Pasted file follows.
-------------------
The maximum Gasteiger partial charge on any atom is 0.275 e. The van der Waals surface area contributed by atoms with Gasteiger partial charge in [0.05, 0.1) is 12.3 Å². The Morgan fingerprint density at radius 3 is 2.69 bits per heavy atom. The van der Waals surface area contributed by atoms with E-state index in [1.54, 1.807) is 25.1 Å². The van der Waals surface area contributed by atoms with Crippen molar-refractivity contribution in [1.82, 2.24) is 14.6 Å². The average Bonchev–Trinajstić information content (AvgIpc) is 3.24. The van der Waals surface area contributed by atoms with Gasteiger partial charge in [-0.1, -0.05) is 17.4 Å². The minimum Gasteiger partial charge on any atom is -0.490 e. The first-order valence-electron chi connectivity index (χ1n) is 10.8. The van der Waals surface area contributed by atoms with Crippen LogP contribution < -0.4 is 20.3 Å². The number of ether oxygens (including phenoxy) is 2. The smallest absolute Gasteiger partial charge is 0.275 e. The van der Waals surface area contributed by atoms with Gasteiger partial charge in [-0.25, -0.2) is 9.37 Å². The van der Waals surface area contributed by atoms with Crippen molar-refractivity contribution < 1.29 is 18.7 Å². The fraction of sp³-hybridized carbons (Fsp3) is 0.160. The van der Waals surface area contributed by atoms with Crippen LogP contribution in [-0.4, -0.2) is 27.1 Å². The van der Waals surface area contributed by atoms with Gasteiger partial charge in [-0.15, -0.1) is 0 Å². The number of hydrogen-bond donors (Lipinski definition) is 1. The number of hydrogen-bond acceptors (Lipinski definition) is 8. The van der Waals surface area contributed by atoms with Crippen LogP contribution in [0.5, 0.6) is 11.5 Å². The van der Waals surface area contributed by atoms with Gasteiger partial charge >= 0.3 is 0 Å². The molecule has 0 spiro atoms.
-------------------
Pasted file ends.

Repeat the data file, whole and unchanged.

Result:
The maximum Gasteiger partial charge on any atom is 0.275 e. The van der Waals surface area contributed by atoms with Gasteiger partial charge in [0.05, 0.1) is 12.3 Å². The Morgan fingerprint density at radius 3 is 2.69 bits per heavy atom. The van der Waals surface area contributed by atoms with E-state index in [1.54, 1.807) is 25.1 Å². The van der Waals surface area contributed by atoms with Crippen molar-refractivity contribution in [1.82, 2.24) is 14.6 Å². The average Bonchev–Trinajstić information content (AvgIpc) is 3.24. The van der Waals surface area contributed by atoms with Gasteiger partial charge in [-0.1, -0.05) is 17.4 Å². The minimum Gasteiger partial charge on any atom is -0.490 e. The first-order valence-electron chi connectivity index (χ1n) is 10.8. The van der Waals surface area contributed by atoms with Crippen LogP contribution < -0.4 is 20.3 Å². The number of ether oxygens (including phenoxy) is 2. The smallest absolute Gasteiger partial charge is 0.275 e. The van der Waals surface area contributed by atoms with Gasteiger partial charge in [-0.25, -0.2) is 9.37 Å². The van der Waals surface area contributed by atoms with Crippen molar-refractivity contribution < 1.29 is 18.7 Å². The fraction of sp³-hybridized carbons (Fsp3) is 0.160. The van der Waals surface area contributed by atoms with Crippen LogP contribution in [-0.4, -0.2) is 27.1 Å². The van der Waals surface area contributed by atoms with Gasteiger partial charge in [-0.15, -0.1) is 0 Å². The number of hydrogen-bond donors (Lipinski definition) is 1. The number of hydrogen-bond acceptors (Lipinski definition) is 8. The van der Waals surface area contributed by atoms with Crippen LogP contribution in [0.5, 0.6) is 11.5 Å². The van der Waals surface area contributed by atoms with Gasteiger partial charge >= 0.3 is 0 Å². The molecule has 0 spiro atoms.